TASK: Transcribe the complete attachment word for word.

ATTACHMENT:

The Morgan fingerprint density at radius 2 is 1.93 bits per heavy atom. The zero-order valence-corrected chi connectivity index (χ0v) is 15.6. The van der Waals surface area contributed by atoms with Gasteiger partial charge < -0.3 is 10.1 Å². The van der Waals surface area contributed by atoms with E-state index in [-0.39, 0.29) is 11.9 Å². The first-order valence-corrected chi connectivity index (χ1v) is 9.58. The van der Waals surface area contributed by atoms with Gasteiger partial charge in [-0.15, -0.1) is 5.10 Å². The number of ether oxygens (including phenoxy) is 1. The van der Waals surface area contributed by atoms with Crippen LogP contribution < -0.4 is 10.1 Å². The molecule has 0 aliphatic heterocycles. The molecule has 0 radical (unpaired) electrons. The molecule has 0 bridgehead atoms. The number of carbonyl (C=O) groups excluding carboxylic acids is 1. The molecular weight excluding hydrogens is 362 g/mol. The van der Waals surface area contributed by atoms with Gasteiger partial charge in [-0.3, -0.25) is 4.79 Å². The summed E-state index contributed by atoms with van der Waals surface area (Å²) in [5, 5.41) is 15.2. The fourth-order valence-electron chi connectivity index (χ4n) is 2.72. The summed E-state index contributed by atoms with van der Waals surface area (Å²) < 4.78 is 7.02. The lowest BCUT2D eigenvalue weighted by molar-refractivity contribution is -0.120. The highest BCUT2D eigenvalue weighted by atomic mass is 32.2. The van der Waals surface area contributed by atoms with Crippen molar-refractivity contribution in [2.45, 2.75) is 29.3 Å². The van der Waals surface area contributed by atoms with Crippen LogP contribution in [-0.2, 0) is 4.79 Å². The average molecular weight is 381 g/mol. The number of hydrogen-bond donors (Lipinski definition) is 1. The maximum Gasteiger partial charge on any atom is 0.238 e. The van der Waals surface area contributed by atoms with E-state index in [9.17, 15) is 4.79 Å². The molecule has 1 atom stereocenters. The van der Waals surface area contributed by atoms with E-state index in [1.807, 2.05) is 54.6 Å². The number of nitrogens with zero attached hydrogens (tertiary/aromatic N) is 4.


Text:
The Morgan fingerprint density at radius 2 is 1.93 bits per heavy atom. The zero-order valence-corrected chi connectivity index (χ0v) is 15.6. The van der Waals surface area contributed by atoms with Gasteiger partial charge < -0.3 is 10.1 Å². The van der Waals surface area contributed by atoms with E-state index in [-0.39, 0.29) is 11.9 Å². The first-order valence-corrected chi connectivity index (χ1v) is 9.58. The van der Waals surface area contributed by atoms with Gasteiger partial charge in [-0.15, -0.1) is 5.10 Å². The number of ether oxygens (including phenoxy) is 1. The van der Waals surface area contributed by atoms with Crippen LogP contribution < -0.4 is 10.1 Å². The molecule has 0 aliphatic heterocycles. The molecule has 0 radical (unpaired) electrons. The molecule has 0 bridgehead atoms. The number of carbonyl (C=O) groups excluding carboxylic acids is 1. The molecular weight excluding hydrogens is 362 g/mol. The van der Waals surface area contributed by atoms with Gasteiger partial charge in [-0.3, -0.25) is 4.79 Å². The summed E-state index contributed by atoms with van der Waals surface area (Å²) in [5, 5.41) is 15.2. The fourth-order valence-electron chi connectivity index (χ4n) is 2.72. The summed E-state index contributed by atoms with van der Waals surface area (Å²) < 4.78 is 7.02. The lowest BCUT2D eigenvalue weighted by molar-refractivity contribution is -0.120. The highest BCUT2D eigenvalue weighted by atomic mass is 32.2. The van der Waals surface area contributed by atoms with Crippen molar-refractivity contribution in [2.45, 2.75) is 29.3 Å². The van der Waals surface area contributed by atoms with Crippen LogP contribution in [-0.2, 0) is 4.79 Å². The average molecular weight is 381 g/mol. The number of hydrogen-bond donors (Lipinski definition) is 1. The maximum Gasteiger partial charge on any atom is 0.238 e. The van der Waals surface area contributed by atoms with E-state index in [9.17, 15) is 4.79 Å². The molecule has 1 atom stereocenters. The van der Waals surface area contributed by atoms with E-state index in [1.807, 2.05) is 54.6 Å². The number of nitrogens with zero attached hydrogens (tertiary/aromatic N) is 4.